The other non-discussed fall out of all this negative press? Even the folks who haven't been what is effectively <expletive deleted> over their clients are being interrogated about transparency. They're (our) integrity is in question because of the actions of others. Once again, it will be the innocents who will be to sent purgatory for the sins of the few. They (we) will have to deal with the fall out (and none of the ill-gotten coinage) of this disaster.

On the other hand, this dramatic change in the value proposition will likely benefit smaller, independent agencies that voluntarily entered into their client relationships (or were forced to) with transparency in mind. You see, kids, if you don't have multi-business unit obfuscation credentials (like the prototypical holding company in-house agency trading desk), it's much harder to rip your clients off. And they know that now.

A few people trying to cash in on some of this misery appear to be buying the report's keywords (they beat me to it) and are offering a transparency pledge (we used to just include language for that in contracts) or even building a business around over use of the word "transparent."

Try Googling "K2 Media Transparency" and take note of all the ads. Go ahead, I'll wait. In fact, why don't I Google that for you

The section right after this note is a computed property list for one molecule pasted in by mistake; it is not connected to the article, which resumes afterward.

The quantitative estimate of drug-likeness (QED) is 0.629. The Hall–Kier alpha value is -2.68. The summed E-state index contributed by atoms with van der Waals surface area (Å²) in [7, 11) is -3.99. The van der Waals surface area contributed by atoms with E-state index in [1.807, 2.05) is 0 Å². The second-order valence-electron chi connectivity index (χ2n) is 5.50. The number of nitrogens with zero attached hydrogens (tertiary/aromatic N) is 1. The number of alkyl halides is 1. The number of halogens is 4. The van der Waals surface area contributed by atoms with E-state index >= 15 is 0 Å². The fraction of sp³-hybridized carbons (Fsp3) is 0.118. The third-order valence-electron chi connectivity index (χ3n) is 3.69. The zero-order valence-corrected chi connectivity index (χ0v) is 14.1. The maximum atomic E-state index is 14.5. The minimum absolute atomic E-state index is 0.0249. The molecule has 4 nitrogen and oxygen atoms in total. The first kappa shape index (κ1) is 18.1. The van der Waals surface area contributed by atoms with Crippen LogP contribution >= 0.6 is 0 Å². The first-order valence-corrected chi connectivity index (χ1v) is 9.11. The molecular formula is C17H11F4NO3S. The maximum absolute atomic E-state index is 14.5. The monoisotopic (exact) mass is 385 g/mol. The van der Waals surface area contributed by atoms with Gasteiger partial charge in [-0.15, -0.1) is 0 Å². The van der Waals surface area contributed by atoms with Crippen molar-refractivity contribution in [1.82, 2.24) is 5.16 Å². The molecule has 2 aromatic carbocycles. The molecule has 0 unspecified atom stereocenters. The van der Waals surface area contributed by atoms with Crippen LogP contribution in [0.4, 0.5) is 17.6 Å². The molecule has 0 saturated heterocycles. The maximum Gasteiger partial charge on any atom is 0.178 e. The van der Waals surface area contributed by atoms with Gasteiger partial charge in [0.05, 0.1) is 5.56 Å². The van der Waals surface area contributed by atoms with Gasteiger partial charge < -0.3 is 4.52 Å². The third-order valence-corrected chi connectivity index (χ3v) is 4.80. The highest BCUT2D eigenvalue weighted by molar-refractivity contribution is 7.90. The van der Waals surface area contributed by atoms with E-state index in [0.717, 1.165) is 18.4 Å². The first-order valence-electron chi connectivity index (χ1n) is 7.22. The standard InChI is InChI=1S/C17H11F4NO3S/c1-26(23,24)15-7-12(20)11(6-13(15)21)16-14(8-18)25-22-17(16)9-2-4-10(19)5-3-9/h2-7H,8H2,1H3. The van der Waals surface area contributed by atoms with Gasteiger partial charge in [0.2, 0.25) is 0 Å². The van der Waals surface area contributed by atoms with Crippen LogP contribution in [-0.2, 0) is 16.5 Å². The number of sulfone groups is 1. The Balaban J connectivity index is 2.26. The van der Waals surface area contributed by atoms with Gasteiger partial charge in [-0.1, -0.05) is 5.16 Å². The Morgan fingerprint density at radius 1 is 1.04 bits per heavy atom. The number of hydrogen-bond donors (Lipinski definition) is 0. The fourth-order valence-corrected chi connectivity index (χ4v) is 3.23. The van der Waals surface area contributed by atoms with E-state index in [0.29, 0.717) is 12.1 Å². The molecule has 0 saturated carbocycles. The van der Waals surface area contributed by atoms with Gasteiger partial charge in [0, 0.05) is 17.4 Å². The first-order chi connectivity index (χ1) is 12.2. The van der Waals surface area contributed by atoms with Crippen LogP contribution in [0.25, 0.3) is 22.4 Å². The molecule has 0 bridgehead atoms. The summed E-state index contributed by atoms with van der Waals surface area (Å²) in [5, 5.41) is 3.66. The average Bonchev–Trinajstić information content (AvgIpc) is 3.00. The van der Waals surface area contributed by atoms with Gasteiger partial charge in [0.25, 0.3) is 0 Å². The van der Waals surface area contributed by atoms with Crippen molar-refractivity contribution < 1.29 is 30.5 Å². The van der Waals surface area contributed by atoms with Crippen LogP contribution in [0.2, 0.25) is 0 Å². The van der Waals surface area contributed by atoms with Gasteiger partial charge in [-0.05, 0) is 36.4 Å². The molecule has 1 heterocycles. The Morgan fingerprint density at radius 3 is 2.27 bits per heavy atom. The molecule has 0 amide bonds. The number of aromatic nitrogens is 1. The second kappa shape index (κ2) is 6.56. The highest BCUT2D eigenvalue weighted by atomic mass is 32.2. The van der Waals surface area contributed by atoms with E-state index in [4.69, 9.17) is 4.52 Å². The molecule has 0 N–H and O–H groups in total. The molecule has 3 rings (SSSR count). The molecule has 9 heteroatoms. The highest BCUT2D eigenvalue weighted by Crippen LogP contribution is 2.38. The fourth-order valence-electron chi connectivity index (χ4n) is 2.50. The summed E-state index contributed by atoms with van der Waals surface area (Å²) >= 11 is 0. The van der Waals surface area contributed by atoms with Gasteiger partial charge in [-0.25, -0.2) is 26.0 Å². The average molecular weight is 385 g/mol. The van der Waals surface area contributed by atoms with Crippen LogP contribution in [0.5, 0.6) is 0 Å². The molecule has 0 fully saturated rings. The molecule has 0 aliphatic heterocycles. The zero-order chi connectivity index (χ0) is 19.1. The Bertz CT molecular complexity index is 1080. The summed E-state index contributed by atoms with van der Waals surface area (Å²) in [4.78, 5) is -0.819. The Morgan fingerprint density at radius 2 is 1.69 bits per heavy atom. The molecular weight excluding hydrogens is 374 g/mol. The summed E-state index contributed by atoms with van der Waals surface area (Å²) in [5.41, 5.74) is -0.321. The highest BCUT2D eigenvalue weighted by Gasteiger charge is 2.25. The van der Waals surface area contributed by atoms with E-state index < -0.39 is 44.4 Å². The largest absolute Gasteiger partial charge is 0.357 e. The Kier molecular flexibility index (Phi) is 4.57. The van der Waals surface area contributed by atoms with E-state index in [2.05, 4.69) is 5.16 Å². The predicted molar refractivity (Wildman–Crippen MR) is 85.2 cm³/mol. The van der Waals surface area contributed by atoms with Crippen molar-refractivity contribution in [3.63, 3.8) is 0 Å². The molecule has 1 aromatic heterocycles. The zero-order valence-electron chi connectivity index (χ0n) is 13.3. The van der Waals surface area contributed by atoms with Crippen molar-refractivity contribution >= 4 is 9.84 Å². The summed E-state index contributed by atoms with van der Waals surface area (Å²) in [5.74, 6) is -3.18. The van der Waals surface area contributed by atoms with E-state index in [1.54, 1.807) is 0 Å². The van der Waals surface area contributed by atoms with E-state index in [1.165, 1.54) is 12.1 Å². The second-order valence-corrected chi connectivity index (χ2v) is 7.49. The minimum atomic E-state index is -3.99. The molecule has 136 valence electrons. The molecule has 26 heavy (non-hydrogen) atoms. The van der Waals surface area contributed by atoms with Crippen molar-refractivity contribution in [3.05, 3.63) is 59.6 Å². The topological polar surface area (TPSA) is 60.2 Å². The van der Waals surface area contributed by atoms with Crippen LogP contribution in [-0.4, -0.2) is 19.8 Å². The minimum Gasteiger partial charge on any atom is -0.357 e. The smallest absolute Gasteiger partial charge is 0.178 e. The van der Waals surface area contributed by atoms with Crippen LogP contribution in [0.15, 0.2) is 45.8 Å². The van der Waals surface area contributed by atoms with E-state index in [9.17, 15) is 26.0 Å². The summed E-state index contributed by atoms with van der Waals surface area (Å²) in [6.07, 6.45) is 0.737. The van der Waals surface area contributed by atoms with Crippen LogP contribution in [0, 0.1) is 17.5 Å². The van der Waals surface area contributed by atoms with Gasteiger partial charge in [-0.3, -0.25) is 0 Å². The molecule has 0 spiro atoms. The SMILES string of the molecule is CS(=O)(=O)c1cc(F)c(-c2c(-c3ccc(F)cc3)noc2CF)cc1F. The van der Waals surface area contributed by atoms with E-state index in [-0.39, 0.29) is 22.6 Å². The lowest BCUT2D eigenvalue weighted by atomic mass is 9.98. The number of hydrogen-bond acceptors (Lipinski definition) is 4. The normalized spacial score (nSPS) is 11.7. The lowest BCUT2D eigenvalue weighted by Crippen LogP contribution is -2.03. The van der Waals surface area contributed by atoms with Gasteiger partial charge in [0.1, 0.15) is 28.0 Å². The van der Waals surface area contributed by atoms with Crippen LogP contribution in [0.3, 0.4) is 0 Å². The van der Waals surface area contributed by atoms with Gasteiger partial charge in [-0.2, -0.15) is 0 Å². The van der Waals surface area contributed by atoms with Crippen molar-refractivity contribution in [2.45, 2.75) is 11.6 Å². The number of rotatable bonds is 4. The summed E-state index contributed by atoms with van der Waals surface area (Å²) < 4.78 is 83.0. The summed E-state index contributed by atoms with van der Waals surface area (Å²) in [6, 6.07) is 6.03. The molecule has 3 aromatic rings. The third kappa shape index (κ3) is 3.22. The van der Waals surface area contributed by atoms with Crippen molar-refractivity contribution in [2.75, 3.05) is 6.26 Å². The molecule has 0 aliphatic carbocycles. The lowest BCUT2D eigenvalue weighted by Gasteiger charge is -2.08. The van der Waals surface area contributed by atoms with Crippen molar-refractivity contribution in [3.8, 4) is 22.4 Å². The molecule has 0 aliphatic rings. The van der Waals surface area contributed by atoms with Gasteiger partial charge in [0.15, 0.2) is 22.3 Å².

If the report forces a change, agencies that fall into the guilty category will have to unwind a lot of the business units and people these incredibly high margins have afforded them.

Also, if we the people are looking to point fingers, we might be interested in looking in the client direction. Years of driving down fees forced agencies to look for new revenue models. In the agency business, you have to have the talent, if you can't pay for the talent, you won't get the clients.

Media trading desks afforded what they thought was a clean way to generate the missing revenue and alleviate downward pricing pressure. Years of clients demanding more and more while demanding to pay less and less has -- at least partially -- created this manifestation. Technical innovation got confused with strategic thought leadership, and as the former flooded the mainstream, the latter was devalued en masse. Add a systemic helping hand from client side procurement departments featuring a general lack of media buying knowledge and presto, here we find ourselves.

It's a slippery slope, folks.